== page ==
The upcoming U.S. Presidential election in November is already becoming regular water cooler content for Canadians starved for the return of hockey season, even though the outcome may not necessarily change the direction for Canada's economy. The similarities of both parties for Canada suggest that the attention to the election will be more for entertainment reasons on a night we don't want to watch hockey.
In the wake of May's bond market rally from heaven, administered rates have seen additional downward pressure into June. GIC rates have extended their decline, while Canadian mortgage rates are downright juicy. Given this environment, it's no surprise that Canadians are uncertain as to whether they should be paying down debt instead of building investment nest eggs.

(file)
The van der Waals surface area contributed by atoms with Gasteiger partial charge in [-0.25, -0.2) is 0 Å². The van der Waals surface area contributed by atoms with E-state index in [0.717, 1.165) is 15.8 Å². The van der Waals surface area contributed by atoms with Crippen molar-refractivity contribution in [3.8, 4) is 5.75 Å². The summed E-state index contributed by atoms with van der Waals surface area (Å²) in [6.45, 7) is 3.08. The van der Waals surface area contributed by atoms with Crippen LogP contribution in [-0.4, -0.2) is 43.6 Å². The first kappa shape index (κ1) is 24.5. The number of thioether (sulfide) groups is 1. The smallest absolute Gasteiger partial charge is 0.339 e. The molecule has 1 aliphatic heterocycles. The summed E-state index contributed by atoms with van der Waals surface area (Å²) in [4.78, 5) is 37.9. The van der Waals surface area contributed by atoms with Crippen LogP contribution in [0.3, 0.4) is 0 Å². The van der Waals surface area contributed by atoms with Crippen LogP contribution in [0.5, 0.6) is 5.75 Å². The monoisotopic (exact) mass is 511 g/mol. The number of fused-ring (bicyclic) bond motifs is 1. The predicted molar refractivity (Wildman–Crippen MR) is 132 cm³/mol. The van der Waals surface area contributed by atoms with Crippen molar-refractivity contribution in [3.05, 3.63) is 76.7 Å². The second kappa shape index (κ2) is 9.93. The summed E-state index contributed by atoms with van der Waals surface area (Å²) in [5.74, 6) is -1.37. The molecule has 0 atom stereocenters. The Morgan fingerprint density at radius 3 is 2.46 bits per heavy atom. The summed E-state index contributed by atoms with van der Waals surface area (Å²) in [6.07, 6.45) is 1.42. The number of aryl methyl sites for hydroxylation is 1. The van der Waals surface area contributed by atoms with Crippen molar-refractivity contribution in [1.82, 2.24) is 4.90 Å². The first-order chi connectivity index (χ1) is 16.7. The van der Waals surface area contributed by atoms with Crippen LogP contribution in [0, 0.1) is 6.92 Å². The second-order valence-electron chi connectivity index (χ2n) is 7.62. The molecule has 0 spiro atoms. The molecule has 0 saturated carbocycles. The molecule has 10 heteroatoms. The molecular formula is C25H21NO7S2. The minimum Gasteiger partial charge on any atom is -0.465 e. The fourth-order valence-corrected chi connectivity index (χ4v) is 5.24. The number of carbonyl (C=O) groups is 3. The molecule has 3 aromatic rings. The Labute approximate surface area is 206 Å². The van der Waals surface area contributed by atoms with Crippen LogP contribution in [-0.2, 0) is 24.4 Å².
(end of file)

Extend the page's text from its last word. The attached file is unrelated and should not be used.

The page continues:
A lot of Canadians have no life insurance. Those who do often have excessive or expensive policies that they just don't need. In this economy, it's time Canadians go through their desk drawers and purge some of those useless, costly policies, and replace them with new ones.
The seeds are already planted for bond yields to climb over the long-term as we lose the traditional investors in the U.S. debt market. One way out of this dilemma is to get deficits under control and put debt (and debt/GDP ratios) on a more sustainable trajectory. If preventing a return to double-digit bond yields (and mortgage rates) in North America isn't a big enough motivation to do this, I don't know what is.
While we debate economic momentum in the U.S., how much slower the Chinese economy will become and whether the downtrend in multiples has more to go, expect to see the stock market a little more shaky in the coming weeks and months. Yep, I said it -- more volatility.